Fundraising and optimal policy rules
This paper develops a simple spatial model of fundraising, in which charities select a target population to solicit donations. First, we show that in a competitive charity market without any intervention, the number of charities in the market and/or the overall net funds raised by charities may be sub-optimal. Next, we analyze whether a social planner can prevent such shortcomings and show that a regulatory mechanism can be designed to achieve socially desirable outcomes. In contrast to the previous literature, our model does not necessarily produce monopoly as the optimal market structure. We show that if fixed costs associated with establishing charities are sufficiently low, then the optimal market structure is not a monopoly. Given the importance of the trade-off between the volume and variety of charitable services, we argue that this result may be of particular interest to policy makers.
|Date of creation:||29 Nov 2009|
|Contact details of provider:|| Postal: Ludwigstraße 33, D-80539 Munich, Germany|
Web page: https://mpra.ub.uni-muenchen.de
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- Yörük, BarIs K., 2009.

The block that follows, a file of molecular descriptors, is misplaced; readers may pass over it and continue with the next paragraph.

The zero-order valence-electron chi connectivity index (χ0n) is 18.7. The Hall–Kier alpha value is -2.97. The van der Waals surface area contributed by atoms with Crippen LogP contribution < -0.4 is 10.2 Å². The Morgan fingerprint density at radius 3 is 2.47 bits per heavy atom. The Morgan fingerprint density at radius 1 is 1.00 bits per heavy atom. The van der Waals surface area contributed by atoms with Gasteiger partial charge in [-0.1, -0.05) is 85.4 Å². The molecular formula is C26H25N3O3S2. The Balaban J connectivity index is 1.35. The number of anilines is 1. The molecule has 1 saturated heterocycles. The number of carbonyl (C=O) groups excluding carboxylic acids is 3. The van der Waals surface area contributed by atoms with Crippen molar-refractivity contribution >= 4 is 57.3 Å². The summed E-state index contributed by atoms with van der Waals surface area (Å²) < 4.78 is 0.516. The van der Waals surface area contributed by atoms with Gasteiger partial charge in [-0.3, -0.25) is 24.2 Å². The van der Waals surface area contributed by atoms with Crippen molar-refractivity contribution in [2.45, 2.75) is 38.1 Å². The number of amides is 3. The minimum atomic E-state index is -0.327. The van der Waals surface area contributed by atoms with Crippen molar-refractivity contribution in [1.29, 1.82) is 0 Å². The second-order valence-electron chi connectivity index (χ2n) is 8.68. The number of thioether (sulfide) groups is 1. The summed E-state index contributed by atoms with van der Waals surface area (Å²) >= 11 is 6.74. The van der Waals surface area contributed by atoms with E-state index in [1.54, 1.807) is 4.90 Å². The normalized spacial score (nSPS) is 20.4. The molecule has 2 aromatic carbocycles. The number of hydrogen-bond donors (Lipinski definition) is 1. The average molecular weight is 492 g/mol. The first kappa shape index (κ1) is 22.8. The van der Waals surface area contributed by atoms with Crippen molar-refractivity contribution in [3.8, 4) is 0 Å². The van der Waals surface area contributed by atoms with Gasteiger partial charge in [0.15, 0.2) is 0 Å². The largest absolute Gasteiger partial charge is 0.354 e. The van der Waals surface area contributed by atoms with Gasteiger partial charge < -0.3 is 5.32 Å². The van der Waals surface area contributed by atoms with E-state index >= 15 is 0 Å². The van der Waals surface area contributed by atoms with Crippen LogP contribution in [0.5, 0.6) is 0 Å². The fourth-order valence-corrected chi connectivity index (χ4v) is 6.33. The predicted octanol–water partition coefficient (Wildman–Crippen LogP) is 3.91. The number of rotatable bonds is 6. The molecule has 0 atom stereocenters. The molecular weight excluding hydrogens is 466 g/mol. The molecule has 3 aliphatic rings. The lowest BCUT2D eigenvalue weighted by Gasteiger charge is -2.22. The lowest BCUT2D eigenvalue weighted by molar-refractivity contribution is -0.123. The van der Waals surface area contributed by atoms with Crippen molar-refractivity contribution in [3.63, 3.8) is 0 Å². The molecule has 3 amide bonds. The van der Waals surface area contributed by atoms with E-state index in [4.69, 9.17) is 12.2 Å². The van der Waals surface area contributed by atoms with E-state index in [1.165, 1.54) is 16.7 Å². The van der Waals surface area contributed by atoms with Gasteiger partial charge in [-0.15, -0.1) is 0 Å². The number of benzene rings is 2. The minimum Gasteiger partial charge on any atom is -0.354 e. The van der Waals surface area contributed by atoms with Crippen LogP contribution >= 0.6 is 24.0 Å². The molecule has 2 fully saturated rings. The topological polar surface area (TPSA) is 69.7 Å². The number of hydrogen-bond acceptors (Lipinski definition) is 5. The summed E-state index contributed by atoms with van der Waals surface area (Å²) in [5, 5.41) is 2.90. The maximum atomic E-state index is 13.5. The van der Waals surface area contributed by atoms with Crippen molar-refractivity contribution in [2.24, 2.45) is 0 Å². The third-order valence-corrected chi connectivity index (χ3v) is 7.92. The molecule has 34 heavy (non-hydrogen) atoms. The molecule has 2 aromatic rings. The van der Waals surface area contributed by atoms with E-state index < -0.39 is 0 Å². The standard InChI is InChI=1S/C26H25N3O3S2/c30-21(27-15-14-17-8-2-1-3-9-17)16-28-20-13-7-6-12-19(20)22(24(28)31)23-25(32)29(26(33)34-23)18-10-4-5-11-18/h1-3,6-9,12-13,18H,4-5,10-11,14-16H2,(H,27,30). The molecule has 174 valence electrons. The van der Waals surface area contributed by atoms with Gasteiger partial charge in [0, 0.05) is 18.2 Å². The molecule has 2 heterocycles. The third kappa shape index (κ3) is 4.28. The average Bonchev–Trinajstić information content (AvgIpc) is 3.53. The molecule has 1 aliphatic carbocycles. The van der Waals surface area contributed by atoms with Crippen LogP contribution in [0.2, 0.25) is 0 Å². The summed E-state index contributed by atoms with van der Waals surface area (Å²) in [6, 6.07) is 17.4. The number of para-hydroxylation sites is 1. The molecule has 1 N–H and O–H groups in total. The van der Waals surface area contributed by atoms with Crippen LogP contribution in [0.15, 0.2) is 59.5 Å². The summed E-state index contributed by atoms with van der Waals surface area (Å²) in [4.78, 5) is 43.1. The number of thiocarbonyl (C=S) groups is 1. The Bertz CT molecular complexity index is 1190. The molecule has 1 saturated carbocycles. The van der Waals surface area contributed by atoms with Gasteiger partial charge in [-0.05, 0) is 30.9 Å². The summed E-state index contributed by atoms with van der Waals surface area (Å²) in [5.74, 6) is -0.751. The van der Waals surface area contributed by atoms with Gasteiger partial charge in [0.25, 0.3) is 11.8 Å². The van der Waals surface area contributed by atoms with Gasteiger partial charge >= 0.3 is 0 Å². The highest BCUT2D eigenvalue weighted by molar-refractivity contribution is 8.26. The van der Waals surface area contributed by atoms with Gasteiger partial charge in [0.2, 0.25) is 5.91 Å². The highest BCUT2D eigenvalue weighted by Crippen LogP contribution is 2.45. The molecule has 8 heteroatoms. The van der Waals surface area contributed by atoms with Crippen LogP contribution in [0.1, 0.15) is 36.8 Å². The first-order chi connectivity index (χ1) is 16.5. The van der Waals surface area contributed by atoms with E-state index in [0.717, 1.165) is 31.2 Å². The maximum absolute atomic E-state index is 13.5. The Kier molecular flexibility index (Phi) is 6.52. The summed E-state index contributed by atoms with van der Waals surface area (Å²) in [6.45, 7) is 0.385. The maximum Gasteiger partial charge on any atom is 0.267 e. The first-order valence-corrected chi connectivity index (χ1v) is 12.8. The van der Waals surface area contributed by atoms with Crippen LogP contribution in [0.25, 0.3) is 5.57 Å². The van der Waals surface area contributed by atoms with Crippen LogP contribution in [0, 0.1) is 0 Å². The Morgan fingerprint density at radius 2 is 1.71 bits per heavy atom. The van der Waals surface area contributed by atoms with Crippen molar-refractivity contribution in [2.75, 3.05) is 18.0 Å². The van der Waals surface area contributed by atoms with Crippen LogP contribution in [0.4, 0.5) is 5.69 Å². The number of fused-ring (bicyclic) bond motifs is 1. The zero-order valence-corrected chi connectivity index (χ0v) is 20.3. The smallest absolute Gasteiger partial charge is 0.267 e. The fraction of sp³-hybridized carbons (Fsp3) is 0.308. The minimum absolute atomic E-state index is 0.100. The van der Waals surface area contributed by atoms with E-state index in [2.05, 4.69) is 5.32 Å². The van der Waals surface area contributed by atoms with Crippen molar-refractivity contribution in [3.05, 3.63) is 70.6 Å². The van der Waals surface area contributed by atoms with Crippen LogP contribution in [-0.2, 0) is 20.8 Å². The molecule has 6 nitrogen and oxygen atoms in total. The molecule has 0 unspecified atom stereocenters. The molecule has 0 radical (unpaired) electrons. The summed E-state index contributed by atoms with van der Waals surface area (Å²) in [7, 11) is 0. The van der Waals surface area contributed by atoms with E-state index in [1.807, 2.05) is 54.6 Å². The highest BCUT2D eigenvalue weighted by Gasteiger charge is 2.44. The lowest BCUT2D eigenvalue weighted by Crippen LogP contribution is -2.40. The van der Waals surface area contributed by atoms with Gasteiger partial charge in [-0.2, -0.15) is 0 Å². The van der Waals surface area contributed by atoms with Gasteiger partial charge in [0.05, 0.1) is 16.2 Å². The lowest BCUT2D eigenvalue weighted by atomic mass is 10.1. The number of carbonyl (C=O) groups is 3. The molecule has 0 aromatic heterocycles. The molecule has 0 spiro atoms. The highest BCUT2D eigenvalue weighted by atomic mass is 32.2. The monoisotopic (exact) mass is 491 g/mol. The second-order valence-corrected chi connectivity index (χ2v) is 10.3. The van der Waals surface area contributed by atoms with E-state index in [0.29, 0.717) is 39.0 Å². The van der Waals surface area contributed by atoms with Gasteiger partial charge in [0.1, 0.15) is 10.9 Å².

"How responsive are charitable donors to requests to give?,"
Journal of Public Economics,
Elsevier, vol. 93(9-10), pages 1111-1117, October.
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- Duncan, Brian, 2002. "Pumpkin Pies and Public Goods: The Raffle Fundraising Strategy," Public Choice, Springer, vol. 111(1-2), pages 49-71, March.
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- Bilodeau, Marc & Slivinski, Al, 1997. "Rival charities," Journal of Public Economics, Elsevier, vol. 66(3), pages 449-467, December.
- James Andreoni & A. Abigail Payne, 2003. "Do Government Grants to Private Charities Crowd Out Giving or Fund-raising?," American Economic Review, American Economic Association, vol. 93(3), pages 792-812, June.
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